Gizmodo: Nvidia Shield Tablet Review: A Gaming Beast, But So Much More
Do you care about games? Like at all? Do you think you might in the future? Then yes. Yes! The Shield tab is not quite the best all-around tablet tablet out there (mainly because of battery life reasons, and also because it's a little hefty) but it's still damn good for $300, futureproof like whoa, and the most bang for your buck because of it. Unless your use-case is literally "I want to watch at least 9 hours of consecutive video with a single charge, on a particularly small and light tablet" (get a Kindle Fire HDX) the Shield tablet is a Solid Buy.....It's not bar-none the best choice for normals and gamers alike—that wonderful ideal of gaming hardware that's also just "the best"—but it's delightfully close for a first stab. The future is bright. Get excited.


Hexus.net: Review: NVIDIA Shield Tablet
Shield Tablet's gaming credentials are unmistakable, yet it would be remiss of us not to mention the device's strengths as an everyday tablet. Take away the controller and Gamestream, and you still have one of the quickest Android tablets on the market, complete with 2GB of memory, excellent stereo speakers, a very handy stylus, dual 5MP cameras, expandable storage and solid build quality throughout. A higher-res display would have been preferred, but from a hardware perspective Shield Tablet ticks a lot of boxes at the $299 price point.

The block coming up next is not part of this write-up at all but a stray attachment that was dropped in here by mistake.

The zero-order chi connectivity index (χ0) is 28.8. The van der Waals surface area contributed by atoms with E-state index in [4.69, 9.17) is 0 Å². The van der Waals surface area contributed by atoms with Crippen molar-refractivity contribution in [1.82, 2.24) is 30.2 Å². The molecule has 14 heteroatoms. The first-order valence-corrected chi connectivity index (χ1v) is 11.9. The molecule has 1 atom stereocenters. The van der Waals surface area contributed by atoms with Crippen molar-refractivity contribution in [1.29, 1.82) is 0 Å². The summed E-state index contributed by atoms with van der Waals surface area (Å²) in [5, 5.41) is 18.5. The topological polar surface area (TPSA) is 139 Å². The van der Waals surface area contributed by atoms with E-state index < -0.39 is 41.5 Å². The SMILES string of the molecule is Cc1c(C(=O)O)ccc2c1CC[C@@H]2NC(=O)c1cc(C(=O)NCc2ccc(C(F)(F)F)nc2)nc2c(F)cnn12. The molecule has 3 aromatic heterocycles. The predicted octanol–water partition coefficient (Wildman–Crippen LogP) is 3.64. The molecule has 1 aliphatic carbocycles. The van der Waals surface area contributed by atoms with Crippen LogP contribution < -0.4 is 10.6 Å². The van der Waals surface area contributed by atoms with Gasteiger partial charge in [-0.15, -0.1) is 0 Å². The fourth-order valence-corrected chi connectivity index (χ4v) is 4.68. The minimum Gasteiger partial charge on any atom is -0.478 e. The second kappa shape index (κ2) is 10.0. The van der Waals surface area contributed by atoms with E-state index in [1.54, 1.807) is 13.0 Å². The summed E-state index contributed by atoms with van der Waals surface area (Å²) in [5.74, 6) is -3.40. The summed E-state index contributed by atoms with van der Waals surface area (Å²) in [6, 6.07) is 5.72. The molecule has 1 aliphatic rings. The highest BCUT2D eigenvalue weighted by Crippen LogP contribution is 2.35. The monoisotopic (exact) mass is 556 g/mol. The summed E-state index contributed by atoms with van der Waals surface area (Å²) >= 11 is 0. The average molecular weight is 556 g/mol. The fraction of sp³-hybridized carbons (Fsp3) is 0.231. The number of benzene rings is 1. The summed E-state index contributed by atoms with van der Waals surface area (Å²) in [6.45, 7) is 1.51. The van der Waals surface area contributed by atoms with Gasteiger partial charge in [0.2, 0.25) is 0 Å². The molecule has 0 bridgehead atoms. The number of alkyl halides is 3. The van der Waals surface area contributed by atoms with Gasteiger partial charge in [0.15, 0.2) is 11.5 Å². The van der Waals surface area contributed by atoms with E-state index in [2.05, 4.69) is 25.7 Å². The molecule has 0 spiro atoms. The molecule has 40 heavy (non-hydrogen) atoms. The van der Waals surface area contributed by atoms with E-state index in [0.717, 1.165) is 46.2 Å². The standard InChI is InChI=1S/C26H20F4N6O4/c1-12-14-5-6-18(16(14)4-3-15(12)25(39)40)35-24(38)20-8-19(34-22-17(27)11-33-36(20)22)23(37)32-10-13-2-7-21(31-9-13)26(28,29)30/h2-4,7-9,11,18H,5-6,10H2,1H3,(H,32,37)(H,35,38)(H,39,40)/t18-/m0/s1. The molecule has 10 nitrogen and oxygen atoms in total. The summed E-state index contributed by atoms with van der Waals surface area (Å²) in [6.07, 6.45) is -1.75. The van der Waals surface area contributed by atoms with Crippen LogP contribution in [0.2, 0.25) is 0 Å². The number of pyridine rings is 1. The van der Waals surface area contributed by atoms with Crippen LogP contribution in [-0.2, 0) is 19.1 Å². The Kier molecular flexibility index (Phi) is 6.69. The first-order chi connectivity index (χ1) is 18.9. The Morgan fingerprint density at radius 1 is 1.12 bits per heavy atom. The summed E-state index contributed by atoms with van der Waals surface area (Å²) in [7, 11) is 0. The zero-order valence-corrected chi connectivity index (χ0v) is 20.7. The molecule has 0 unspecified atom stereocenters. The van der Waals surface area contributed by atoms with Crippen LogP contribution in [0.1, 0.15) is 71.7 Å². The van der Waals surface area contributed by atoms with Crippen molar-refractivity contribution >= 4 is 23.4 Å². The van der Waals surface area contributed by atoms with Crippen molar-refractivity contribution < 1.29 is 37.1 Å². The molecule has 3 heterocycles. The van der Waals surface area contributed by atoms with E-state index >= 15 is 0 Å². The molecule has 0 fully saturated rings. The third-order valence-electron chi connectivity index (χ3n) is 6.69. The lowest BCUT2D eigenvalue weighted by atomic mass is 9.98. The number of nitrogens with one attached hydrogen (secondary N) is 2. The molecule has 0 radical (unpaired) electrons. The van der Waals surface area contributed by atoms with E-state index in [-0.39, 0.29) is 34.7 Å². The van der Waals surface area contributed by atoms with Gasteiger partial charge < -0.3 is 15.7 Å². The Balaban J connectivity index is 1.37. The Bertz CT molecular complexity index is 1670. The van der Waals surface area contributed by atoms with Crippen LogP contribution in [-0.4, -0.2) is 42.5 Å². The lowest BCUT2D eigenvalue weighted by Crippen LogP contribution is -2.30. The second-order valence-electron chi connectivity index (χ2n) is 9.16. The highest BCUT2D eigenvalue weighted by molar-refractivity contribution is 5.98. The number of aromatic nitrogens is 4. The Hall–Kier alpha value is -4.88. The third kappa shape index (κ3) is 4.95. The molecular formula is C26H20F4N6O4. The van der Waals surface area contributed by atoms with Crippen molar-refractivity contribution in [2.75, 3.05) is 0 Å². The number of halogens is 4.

Nvidia has built a tablet that's undoubtedly strong on various fronts, however there's one crucial piece of the puzzle that's still missing: high-quality Android games. As it stands, Shield Tablet is a device with promise, but it needs developers to harness the power of Tegra K1 to deliver a truly outstanding games-playing experience.

Bottom line: for PC gamers in the market for an Android portable, Shield Tablet makes a lot of sense. For everyone else, it may pay to wait for the software ecosystem to catch up.